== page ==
Now that you’ve had your abbreviated scouting report, let’s take a look at Monday’s matchup. Cincinnati surprisingly tagged Carlos Martinez and Co. for eight runs yesterday, but this is still a well below average baseball team that will struggle more times than not. Despite his inexperience, Glasnow is still a -130 ML favorite at home, and will have the luxury of starting inside PNC Park, where pitchers are known to thrive. When in doubt, lean on strikeouts, and that’s exactly what I’ll be doing on Monday night. Our pitching options are so limited that Glasnow makes plenty of sense at a very affordable price point. Even if the Reds somehow manage to push a couple runs across the plate, Glasnow should be able to mitigate the damage with strikeouts. Keep reading for FanDuel strategy….


Jon Lester [LHP – CHC] vs. LAD Lester is a ace lefty who rarely implodes, so I don’t have any issue with anyone considering him on a night where pitching is devoid of talent. That being said, I’d rather save on deGrom and pair him with Glasnow on DraftKings in order to load up on Coors bats. On FanDuel, I still prefer deGrom at a $100 discount, but Glasnow is priced at $4,400 and is the cheapest pitcher on the slate! Pitching Glasnow and filling your lineup with Coors bats feels like a really good idea right now. Ask me how I feel about it tomorrow morning and my answer may be different. Seriously, though, it’s extremely rare that we find a pitcher with elite strikeout stuff at minimum salary on a night where Coors Field is in play. You already know what I’ll be doing.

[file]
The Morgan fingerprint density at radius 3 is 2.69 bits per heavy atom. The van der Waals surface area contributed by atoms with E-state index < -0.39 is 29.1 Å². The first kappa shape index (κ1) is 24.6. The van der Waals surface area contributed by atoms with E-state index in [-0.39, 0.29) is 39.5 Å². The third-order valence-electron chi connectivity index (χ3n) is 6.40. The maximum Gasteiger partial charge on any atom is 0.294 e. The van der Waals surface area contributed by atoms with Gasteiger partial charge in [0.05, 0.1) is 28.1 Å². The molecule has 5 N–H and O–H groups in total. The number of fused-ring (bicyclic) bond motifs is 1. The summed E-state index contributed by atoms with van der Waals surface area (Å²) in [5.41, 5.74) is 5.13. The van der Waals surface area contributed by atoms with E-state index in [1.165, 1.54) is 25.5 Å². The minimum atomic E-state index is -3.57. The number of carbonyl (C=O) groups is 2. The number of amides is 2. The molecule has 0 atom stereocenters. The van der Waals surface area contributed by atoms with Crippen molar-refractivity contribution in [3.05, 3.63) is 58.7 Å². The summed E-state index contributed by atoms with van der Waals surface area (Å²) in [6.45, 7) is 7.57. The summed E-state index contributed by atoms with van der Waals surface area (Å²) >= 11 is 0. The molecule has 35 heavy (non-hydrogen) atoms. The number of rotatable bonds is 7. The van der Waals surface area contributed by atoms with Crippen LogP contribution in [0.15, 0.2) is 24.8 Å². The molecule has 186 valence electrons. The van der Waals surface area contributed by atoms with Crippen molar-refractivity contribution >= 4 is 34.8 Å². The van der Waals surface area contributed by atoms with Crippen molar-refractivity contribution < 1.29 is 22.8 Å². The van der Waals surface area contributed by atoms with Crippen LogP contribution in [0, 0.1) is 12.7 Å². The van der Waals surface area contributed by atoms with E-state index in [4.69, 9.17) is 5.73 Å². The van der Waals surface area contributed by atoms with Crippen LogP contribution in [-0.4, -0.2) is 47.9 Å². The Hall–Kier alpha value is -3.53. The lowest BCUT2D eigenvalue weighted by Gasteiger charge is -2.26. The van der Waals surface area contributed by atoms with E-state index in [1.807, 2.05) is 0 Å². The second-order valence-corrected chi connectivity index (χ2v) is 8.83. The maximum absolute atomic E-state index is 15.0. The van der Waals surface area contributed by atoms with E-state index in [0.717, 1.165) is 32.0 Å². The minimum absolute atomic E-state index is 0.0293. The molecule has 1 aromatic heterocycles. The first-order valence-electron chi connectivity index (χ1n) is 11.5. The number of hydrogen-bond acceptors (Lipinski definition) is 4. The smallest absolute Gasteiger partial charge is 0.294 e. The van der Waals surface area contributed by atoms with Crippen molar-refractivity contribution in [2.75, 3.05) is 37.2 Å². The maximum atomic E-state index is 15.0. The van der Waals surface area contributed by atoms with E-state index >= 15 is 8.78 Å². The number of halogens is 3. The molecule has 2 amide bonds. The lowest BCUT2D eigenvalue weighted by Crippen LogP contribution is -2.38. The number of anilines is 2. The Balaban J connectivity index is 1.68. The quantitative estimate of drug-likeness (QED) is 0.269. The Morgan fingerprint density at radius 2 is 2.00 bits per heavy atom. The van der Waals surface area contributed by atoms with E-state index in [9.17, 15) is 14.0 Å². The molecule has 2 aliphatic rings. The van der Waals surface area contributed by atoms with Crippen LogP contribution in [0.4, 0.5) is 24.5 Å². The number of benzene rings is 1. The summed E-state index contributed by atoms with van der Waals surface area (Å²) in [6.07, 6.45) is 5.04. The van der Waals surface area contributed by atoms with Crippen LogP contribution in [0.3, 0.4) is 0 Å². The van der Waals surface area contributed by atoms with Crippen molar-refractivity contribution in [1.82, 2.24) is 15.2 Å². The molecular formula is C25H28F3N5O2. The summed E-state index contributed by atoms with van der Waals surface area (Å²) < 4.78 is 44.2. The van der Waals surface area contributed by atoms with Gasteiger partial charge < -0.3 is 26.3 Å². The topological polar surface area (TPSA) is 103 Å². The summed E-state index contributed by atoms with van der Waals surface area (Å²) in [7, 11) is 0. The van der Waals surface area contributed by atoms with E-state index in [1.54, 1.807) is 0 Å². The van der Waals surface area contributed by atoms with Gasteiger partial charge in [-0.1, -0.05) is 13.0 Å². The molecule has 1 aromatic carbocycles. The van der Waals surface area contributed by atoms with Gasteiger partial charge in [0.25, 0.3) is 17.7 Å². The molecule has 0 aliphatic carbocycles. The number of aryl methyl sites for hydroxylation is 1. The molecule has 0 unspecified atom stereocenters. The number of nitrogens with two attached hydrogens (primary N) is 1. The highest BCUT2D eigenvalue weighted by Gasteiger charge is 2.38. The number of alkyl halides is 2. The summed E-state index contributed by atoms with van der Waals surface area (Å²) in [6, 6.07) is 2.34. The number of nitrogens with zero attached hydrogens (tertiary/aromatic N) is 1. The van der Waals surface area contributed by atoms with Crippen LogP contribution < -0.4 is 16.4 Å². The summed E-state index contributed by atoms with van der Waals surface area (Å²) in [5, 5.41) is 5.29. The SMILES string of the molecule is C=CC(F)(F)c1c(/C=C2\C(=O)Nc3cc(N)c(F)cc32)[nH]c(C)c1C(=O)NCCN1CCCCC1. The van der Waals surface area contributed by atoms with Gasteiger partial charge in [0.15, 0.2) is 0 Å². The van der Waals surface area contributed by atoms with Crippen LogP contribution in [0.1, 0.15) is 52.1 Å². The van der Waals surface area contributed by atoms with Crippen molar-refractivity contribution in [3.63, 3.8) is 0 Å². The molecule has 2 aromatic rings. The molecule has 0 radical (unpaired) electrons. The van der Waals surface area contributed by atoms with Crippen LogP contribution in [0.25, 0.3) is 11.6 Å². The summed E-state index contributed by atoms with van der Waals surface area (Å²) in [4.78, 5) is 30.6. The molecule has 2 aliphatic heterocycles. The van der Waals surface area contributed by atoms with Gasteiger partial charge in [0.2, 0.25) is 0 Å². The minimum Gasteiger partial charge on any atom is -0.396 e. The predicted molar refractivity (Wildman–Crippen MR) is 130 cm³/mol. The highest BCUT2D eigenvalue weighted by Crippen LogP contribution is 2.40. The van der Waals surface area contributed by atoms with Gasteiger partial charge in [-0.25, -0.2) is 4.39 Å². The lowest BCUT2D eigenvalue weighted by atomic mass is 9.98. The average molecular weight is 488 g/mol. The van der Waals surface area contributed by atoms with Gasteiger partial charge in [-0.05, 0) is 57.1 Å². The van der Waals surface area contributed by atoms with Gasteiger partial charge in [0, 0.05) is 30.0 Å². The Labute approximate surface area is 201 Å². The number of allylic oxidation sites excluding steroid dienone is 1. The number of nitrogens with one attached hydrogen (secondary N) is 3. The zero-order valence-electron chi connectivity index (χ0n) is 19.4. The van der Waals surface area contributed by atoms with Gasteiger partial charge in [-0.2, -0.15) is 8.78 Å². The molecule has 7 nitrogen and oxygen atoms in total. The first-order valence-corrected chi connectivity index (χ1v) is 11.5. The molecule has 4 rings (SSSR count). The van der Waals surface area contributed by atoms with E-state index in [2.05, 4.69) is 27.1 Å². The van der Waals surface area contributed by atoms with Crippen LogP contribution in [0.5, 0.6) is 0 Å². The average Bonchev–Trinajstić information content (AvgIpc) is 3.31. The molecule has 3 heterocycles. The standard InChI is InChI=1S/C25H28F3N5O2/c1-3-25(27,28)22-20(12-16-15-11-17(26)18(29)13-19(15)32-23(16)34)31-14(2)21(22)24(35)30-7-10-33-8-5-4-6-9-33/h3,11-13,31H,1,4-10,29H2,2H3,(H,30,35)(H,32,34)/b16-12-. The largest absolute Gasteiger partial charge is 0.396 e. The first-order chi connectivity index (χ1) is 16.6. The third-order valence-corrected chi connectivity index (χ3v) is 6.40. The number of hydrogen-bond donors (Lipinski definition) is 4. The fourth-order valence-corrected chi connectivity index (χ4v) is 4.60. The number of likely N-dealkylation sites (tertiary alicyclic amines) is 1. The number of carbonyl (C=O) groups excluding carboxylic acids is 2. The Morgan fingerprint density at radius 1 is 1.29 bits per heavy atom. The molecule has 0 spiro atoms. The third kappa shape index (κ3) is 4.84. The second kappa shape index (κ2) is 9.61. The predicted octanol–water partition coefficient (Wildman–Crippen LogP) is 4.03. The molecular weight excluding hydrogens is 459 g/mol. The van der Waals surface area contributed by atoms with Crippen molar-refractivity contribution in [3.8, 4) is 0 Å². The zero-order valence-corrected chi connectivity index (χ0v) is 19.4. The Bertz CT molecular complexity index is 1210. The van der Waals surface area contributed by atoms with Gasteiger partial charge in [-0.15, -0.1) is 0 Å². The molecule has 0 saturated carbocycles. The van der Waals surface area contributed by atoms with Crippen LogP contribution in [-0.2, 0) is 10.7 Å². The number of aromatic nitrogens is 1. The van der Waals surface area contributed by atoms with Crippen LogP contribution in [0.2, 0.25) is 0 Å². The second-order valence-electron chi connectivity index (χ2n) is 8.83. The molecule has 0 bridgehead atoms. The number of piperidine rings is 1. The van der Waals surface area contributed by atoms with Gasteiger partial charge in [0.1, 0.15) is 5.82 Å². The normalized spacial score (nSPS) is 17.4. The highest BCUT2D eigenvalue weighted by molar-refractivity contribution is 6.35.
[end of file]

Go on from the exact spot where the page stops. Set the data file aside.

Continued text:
I’m going to tackle the hitter section differently for Monday’s main slate, as we only have five games, one of which is at Coors Field. Tyler Glasnow is $4,400 on FanDuel, allowing pristine conditions for a Coors stack. Jacob deGrom is only $9,300 on DraftKings, making a deGrom/Glasnow pairing a total of $16,800 which leaves us with $4,150 per hitter. This is the approach I’ll be taking unless any unforeseen circumstances force me to recalculate my strategy. Also, I could see the Glasnow/Coors approach being very popular on FanDuel, so paying for deGrom and saving on a few bats could also prove very profitable if Glasnow implodes and Coors disappoints.